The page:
1 Peter 3:3-4
“Whose adorning let it not be that outward [adorning] of plaiting the hair, and of wearing of gold, or of putting on of apparel; But [let it be] the hidden man of the heart, in that which is not corruptible, [even the ornament] of a meek and quiet spirit, which is in the sight of God of great price.”
The painted lady butterfly gets its name from the beautiful design in orange, black and white on its wings, which average about two and a half inches in full span. Every year, millions of these little creatures are seen in full migration. The painted lady is the most widespread of all species of butterfly. It is found in Asia, Africa and South America. The species familiar to North Americans migrates from Mexico all the way to Canada. This is a one-way trip because the female butterfly lays her eggs in Mexico, then migrates to Canada, where she eventually dies. In some way the following year, each newly hatched butterfly in Mexico knows exactly when and where to migrate, but this is one of the great mysteries of migration.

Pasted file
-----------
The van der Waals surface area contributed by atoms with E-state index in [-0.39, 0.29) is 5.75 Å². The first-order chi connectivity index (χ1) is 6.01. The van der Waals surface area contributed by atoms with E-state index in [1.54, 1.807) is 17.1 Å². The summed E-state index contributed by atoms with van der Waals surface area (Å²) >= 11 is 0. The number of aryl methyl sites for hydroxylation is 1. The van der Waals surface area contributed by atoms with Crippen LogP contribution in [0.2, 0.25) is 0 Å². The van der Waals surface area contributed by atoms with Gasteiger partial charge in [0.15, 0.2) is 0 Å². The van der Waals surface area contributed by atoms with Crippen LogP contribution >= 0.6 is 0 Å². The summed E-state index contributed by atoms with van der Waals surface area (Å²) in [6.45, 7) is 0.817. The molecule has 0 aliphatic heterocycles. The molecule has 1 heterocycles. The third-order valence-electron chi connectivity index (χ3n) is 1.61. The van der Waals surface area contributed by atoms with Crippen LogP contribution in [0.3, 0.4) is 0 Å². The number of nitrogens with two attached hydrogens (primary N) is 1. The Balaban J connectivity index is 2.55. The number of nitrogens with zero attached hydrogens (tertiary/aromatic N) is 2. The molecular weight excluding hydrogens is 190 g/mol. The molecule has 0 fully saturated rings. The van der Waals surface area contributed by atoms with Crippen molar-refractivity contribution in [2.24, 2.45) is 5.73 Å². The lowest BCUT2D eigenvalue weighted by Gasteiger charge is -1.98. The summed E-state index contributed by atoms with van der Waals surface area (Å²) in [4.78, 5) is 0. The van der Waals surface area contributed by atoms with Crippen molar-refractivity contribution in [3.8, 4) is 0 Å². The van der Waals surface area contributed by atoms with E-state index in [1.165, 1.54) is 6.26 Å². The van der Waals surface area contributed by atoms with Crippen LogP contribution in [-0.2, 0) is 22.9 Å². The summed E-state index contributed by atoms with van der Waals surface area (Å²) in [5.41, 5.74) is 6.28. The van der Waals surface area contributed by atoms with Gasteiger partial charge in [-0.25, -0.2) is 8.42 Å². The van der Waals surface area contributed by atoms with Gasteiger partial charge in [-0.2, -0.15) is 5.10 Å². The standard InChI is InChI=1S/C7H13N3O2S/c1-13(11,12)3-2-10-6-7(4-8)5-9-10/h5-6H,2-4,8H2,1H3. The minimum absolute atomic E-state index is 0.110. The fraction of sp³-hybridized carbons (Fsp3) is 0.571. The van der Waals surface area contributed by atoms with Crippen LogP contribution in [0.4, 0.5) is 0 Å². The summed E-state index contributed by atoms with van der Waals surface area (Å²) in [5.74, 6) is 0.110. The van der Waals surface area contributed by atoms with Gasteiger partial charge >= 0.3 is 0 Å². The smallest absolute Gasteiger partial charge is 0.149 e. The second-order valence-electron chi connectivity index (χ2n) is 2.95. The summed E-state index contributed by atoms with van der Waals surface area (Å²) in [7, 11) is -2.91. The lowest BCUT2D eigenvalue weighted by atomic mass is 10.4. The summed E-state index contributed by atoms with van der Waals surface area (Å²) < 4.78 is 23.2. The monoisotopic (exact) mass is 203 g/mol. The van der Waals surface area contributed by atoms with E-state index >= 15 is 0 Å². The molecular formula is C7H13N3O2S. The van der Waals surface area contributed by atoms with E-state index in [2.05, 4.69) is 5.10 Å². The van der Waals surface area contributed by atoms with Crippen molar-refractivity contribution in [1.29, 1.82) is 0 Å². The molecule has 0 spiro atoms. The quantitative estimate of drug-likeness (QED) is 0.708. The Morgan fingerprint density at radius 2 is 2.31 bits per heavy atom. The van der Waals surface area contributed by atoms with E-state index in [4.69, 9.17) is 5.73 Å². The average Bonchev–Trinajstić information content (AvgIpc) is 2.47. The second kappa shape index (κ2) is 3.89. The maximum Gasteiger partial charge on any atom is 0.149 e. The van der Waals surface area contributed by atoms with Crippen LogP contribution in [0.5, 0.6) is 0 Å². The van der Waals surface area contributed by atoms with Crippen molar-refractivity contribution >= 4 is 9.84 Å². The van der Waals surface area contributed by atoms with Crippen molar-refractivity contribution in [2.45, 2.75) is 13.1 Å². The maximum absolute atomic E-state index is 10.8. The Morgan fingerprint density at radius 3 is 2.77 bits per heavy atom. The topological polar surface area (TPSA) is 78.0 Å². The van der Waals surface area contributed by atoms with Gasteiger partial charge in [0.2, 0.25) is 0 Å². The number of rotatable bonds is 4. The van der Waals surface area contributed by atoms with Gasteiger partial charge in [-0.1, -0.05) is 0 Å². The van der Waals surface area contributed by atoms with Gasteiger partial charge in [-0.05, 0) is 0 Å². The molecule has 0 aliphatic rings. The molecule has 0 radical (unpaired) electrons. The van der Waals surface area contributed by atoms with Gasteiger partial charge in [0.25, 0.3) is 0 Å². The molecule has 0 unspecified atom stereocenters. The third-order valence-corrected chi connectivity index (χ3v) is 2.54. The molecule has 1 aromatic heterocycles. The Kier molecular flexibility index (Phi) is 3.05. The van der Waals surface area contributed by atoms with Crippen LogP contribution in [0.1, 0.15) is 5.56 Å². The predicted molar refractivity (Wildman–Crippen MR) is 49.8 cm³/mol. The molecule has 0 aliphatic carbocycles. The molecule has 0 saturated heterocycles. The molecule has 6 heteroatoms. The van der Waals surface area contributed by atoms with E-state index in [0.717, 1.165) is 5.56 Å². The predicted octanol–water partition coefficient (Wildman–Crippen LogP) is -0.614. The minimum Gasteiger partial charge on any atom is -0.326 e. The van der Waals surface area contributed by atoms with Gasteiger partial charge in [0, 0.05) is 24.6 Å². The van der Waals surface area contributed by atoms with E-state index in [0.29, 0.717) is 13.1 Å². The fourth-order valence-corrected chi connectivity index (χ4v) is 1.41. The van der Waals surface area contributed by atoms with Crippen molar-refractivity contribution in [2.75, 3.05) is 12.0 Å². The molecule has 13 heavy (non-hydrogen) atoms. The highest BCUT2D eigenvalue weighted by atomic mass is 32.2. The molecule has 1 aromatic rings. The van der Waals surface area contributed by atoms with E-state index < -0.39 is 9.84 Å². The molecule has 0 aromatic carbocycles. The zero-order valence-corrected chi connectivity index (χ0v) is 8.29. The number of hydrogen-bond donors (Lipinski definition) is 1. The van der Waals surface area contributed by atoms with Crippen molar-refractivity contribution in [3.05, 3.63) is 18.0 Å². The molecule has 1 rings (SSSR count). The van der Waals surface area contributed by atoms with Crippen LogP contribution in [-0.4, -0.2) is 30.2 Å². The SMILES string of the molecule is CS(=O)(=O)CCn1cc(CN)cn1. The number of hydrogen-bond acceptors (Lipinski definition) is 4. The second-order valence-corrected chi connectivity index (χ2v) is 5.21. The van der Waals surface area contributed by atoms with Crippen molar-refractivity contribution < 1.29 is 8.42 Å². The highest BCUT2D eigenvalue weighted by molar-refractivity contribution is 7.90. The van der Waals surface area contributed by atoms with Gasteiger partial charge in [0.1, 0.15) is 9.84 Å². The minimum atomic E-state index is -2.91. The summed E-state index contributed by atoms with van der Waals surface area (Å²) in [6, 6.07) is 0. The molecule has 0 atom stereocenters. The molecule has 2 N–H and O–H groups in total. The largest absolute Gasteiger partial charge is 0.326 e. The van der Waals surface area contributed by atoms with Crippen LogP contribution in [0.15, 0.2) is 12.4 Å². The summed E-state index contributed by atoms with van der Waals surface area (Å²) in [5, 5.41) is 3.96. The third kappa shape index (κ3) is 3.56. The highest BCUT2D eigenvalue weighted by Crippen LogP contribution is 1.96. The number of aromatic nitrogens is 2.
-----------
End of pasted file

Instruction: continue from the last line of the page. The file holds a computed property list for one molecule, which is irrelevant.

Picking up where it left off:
Some years there are more painted lady butterflies than others, and Dennis Murphy, director of the Center for Conservation Biology at Stanford University, has pointed out that the migrating population can be a thousand times greater in an exceptional year compared to normal years. Dr. Murphy believes that these unusually large populations are the result of drought conditions that also produce a greater crop of weedy thistles. The painted lady butterflies live on these thistles and never threaten any other crop.
God’s design of the painted lady butterfly bears witness to His work as an artistic Creator who paints the landscape for thousands of miles with these beautiful creatures and a logical Creator who maintains the balance of nature.
I thank You, Lord, for the lavish beauty You have created and shared so generously with all, rich or poor. Help me to be better able to share the beauty of Your salvation with those whose lives I touch. Amen.
“Butterflies are Free, and Driving in the West is Messy.” Star Tribune, April 24, 1992, p. 7a. Photo: Painted lady (Vanessa Cardui). Licensed under the terms of the GNU Free Documentation License, Version 1.2.